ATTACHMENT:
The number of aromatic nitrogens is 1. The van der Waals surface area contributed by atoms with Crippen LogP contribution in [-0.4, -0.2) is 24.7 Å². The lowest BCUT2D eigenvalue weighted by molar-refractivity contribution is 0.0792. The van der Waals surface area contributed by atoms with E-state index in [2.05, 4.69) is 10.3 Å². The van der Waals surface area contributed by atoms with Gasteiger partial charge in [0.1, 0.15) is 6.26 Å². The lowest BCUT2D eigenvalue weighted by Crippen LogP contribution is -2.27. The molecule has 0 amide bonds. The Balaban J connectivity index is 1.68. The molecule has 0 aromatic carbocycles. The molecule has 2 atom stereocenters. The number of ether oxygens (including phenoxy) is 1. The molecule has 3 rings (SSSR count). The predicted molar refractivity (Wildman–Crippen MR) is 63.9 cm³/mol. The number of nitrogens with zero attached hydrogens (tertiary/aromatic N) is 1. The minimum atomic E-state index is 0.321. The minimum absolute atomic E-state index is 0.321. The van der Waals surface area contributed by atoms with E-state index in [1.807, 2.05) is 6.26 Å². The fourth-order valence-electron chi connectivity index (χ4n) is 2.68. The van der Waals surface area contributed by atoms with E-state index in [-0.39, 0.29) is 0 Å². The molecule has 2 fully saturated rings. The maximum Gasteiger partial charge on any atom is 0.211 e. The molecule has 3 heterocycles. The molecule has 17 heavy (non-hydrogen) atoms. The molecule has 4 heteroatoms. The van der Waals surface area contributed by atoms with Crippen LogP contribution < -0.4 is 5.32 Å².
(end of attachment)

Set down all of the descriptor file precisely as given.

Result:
The number of aromatic nitrogens is 1. The van der Waals surface area contributed by atoms with Crippen LogP contribution in [-0.4, -0.2) is 24.7 Å². The lowest BCUT2D eigenvalue weighted by molar-refractivity contribution is 0.0792. The van der Waals surface area contributed by atoms with E-state index in [2.05, 4.69) is 10.3 Å². The van der Waals surface area contributed by atoms with Gasteiger partial charge in [0.1, 0.15) is 6.26 Å². The lowest BCUT2D eigenvalue weighted by Crippen LogP contribution is -2.27. The molecule has 0 amide bonds. The Balaban J connectivity index is 1.68. The molecule has 0 aromatic carbocycles. The molecule has 2 atom stereocenters. The number of ether oxygens (including phenoxy) is 1. The molecule has 3 rings (SSSR count). The predicted molar refractivity (Wildman–Crippen MR) is 63.9 cm³/mol. The number of nitrogens with zero attached hydrogens (tertiary/aromatic N) is 1. The minimum atomic E-state index is 0.321. The minimum absolute atomic E-state index is 0.321. The van der Waals surface area contributed by atoms with E-state index in [1.807, 2.05) is 6.26 Å². The fourth-order valence-electron chi connectivity index (χ4n) is 2.68. The van der Waals surface area contributed by atoms with E-state index in [-0.39, 0.29) is 0 Å². The molecule has 2 fully saturated rings. The maximum Gasteiger partial charge on any atom is 0.211 e. The molecule has 3 heterocycles. The molecule has 17 heavy (non-hydrogen) atoms. The molecule has 4 heteroatoms. The van der Waals surface area contributed by atoms with Crippen LogP contribution < -0.4 is 5.32 Å².